FDA Challenge Raises Questions on Right to Genetic Information

Tuesday, November 26, 2013

DNA molecule display (Christian Guthier/flickr)

The genetic-analysis company 23andMe has garnered a devoted following since its launch in 2006. For $99 and a cheek swab, the company analyzes a customer's genetic information for potential disease markers and for genealogical roots, revealing a wide range of genetic information.

Now the Food and Drug Administration (FDA) has ordered the Google-backed company to halt sales of its signature product, the Saliva Collection Kit and Personal Genome Service.

In a letter to the company's founder, Anne Wojcicki, the FDA wrote that 23andMe sold their main product without "marketing clearance or approval." The company released this statement in response.

Nita Farahany, professor of law, genomics and policy at Duke University, took the 23andMe test. She and her now-husband shared their respective profiles on their third date, and she argues that the FDA is overreaching in their regulation of the company.

Guests:

Nita Farahany

Produced by:

Jillian Weinberger

Editors:

T.J. Raphael

Comments [3]

RT from Santa Clara

Professor Farahany here is rather more dismissive than she was earlier today on KQED's Forum program, of the concern raised that FDA may have a duty to intercede if 23andMe either has been offering medical advice, making medical claims or had not responded in a timely manner to requests for response made by FDA. This program doesn't mention that 23andMe hadn't responded to the FDA's requests for six months.

In the Forum program, Farahany was clear that *she* felt competent to distinguish between any analytical claims made by 23andMe in *her* results and so was skeptical that inaccuracies or overreach in 23andMe's report could be of much consequence. When Ken Iverson, the host, noted that not every customer of 23andMe and similar services could be expected to have Farahany's education and experience, she allowed that such people might be vulnerable to mis-direction.

In this program, Farahany complains that the source of any "philosophical" dispute with 23andMe's operations is due to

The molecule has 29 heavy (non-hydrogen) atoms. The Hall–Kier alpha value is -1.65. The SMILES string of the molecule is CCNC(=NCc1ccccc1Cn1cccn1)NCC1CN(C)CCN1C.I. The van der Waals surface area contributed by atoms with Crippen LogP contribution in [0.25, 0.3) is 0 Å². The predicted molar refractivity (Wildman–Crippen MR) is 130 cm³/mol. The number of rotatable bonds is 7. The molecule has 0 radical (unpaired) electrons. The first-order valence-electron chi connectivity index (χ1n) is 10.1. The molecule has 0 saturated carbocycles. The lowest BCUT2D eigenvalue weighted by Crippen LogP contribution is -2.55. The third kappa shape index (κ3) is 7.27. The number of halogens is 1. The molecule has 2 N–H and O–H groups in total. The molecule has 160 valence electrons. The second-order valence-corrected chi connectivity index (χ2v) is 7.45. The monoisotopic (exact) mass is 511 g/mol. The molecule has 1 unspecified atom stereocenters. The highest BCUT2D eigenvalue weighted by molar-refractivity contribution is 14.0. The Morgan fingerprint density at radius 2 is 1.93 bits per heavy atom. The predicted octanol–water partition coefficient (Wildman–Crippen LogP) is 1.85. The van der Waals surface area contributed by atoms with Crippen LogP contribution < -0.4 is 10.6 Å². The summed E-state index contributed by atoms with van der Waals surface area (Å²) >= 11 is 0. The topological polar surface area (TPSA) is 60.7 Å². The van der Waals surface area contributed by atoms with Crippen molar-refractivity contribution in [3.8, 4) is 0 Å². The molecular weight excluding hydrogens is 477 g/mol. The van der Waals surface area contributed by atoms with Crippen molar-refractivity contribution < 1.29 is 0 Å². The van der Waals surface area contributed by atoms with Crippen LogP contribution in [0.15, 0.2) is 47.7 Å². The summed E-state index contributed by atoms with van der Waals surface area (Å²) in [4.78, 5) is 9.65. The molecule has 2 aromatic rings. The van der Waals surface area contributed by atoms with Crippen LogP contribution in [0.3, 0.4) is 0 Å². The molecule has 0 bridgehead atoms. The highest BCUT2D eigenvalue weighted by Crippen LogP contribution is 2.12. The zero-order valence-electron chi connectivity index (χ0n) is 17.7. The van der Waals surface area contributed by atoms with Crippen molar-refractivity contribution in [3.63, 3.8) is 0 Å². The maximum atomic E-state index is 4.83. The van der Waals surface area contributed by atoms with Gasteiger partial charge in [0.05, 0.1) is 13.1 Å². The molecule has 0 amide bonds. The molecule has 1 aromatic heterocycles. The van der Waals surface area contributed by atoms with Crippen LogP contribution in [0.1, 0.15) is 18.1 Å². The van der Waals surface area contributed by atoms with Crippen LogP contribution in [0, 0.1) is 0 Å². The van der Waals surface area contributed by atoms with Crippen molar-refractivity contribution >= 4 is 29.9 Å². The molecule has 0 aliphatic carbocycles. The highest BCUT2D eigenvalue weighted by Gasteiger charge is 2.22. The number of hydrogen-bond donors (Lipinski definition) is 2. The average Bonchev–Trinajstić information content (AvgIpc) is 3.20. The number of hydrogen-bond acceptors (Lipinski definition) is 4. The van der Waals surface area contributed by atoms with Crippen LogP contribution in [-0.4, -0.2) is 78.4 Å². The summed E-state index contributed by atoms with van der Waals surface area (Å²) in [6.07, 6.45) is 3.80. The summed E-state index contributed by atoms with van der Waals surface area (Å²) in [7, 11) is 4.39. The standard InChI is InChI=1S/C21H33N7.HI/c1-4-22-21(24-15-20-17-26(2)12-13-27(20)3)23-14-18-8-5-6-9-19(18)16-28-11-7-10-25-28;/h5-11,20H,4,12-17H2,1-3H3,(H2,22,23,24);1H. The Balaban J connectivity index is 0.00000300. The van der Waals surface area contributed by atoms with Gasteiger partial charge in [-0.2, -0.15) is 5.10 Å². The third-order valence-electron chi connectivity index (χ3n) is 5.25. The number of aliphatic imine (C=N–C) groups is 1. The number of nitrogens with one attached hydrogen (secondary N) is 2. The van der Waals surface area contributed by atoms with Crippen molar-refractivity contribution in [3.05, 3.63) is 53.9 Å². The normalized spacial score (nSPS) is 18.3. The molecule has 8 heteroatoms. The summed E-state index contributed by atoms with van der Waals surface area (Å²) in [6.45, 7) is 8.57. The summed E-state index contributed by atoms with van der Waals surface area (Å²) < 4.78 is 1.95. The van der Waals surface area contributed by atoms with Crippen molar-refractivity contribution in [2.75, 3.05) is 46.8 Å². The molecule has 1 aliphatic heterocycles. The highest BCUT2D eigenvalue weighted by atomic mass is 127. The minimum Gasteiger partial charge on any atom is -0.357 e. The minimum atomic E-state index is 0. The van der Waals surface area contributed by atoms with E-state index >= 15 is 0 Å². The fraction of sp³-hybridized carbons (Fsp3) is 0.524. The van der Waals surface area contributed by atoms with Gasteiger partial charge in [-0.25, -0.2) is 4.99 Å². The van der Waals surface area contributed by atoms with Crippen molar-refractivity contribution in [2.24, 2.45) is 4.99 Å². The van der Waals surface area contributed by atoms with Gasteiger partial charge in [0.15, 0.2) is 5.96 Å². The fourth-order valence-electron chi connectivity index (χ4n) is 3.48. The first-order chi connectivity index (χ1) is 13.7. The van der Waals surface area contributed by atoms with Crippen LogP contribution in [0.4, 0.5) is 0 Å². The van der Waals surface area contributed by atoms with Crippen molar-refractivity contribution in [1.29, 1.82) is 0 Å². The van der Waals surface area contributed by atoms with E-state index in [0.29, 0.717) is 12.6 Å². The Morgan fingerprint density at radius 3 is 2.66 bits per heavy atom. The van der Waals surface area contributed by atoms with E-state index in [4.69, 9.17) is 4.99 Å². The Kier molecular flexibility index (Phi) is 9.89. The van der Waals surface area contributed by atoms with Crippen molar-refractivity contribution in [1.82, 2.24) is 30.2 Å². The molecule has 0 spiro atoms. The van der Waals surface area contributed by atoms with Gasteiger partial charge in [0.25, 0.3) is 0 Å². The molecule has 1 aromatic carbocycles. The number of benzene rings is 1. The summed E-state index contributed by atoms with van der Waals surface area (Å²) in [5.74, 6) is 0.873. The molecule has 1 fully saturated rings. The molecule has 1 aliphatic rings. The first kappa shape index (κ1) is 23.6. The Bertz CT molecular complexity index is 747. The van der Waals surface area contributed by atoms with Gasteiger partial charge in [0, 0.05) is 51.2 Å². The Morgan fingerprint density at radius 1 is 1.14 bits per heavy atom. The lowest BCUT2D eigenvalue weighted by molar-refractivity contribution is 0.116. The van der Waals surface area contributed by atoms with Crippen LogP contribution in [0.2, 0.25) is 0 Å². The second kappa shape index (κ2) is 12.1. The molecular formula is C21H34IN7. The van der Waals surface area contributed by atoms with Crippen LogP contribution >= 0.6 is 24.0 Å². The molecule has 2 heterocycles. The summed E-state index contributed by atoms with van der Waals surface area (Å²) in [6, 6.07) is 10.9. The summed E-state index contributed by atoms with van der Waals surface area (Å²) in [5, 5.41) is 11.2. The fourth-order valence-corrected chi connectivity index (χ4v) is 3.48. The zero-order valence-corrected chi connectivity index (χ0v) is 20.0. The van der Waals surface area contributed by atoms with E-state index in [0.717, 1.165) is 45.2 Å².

"...what we call health exceptionalists, they believe that if there's any sort of health information or health data that people just can't handle receiving that information directly, that they can't understand what it means, that they aren't qualified to receive the kind of probabilistic information that a company like 23andMe is providing."

This is deliberately disingenuous. I don't understand the immediate dispute or business between the FDA and 23andMe, but it doesn't take more than average amount of prudence to be concerned if a service that's qualified to do no more than report the result of a test may be providing or seeming to provide medical advice.

Nov. 26 2013 03:57 PM
Carol Douglass from San Francisco

Just listened to the apologia for 23andMe. I'm disappointed that Prof. Farahany dismissed--no, she didn't even mention it--the very important issue of what is happening when people get results that say, for instance, that they do not have the gene for a certain type of breast cancer, and stop getting mammograms, thinking they are safe. Or any other kind of medical decision that people make based on a probability-based result from 23andMe. I agree with the FDA that giving out such information without any evidence of the accuracy of the results--which is what the FDA seems concerned about--is irresponsible, and an attempt to make money off of a popular fad. Apparently 23andMe has not provided evidence that their information is indeed accurate. As difficult as the FDA may seem in approving drugs, they are also there to protect the public from misleading and inaccurate medical information. Go ahead and get your DNA but keep in mind that that information may be inaccurate and not safe to make medical decisions on.

Nov. 26 2013 03:43 PM
Will Frehley

There are two issues here. One is the individual's right to know their genetic information, specifically their unique gene variants. The second is the right to make medical claims on those gene variants.

The FDA is confusing the two, so let me be clear. The FDA cannot take away an individual's right to personal genetic knowledge. And no government agency has the ability, much less the right, to regulate scientific claims (proposed by individuals, universities, companies, etc) on each of the 20,000 human genes (and millions of variants thereof).

This usurpation of individual rights is government paternalism and tyranny at its worst. Why not allow anyone to make claims on genetic function, and allow individuals to choose. We can handle it.

Nov. 26 2013 02:20 PM

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